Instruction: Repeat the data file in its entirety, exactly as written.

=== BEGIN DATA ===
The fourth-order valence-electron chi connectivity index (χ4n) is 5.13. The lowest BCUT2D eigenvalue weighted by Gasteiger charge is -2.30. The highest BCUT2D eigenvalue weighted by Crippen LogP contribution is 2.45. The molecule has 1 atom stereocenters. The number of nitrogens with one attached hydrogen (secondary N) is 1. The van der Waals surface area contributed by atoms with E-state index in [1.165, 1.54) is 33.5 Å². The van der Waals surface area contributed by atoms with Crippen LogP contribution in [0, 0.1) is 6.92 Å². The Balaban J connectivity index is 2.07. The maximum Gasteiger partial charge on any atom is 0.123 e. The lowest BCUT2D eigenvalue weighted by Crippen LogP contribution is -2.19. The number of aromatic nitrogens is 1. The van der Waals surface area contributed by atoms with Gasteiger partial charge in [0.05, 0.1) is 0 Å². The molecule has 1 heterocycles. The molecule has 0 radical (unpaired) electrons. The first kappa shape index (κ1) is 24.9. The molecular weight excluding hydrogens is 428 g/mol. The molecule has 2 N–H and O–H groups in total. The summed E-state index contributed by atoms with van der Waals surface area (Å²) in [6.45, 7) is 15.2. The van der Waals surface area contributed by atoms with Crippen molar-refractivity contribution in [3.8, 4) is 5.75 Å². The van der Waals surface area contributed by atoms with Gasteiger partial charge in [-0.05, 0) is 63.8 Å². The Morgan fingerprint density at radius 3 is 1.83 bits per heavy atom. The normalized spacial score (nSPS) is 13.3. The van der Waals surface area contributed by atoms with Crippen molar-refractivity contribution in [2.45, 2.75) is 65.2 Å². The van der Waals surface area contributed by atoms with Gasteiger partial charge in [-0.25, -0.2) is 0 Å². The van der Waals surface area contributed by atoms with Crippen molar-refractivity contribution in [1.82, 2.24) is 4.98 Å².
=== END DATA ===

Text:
The fourth-order valence-electron chi connectivity index (χ4n) is 5.13. The lowest BCUT2D eigenvalue weighted by Gasteiger charge is -2.30. The highest BCUT2D eigenvalue weighted by Crippen LogP contribution is 2.45. The molecule has 1 atom stereocenters. The number of nitrogens with one attached hydrogen (secondary N) is 1. The van der Waals surface area contributed by atoms with E-state index in [1.165, 1.54) is 33.5 Å². The van der Waals surface area contributed by atoms with Crippen LogP contribution in [0, 0.1) is 6.92 Å². The Balaban J connectivity index is 2.07. The maximum Gasteiger partial charge on any atom is 0.123 e. The lowest BCUT2D eigenvalue weighted by Crippen LogP contribution is -2.19. The number of aromatic nitrogens is 1. The van der Waals surface area contributed by atoms with Gasteiger partial charge in [0.05, 0.1) is 0 Å². The molecule has 1 heterocycles. The molecule has 0 radical (unpaired) electrons. The first kappa shape index (κ1) is 24.9. The molecular weight excluding hydrogens is 428 g/mol. The molecule has 2 N–H and O–H groups in total. The summed E-state index contributed by atoms with van der Waals surface area (Å²) in [6.45, 7) is 15.2. The van der Waals surface area contributed by atoms with Crippen molar-refractivity contribution in [3.8, 4) is 5.75 Å². The van der Waals surface area contributed by atoms with Gasteiger partial charge in [-0.05, 0) is 63.8 Å². The Morgan fingerprint density at radius 3 is 1.83 bits per heavy atom. The normalized spacial score (nSPS) is 13.3. The van der Waals surface area contributed by atoms with Crippen molar-refractivity contribution in [2.45, 2.75) is 65.2 Å². The van der Waals surface area contributed by atoms with Gasteiger partial charge in [-0.25, -0.2) is 0 Å². The van der Waals surface area contributed by atoms with Crippen molar-refractivity contribution in [1.82, 2.24) is 4.98 Å².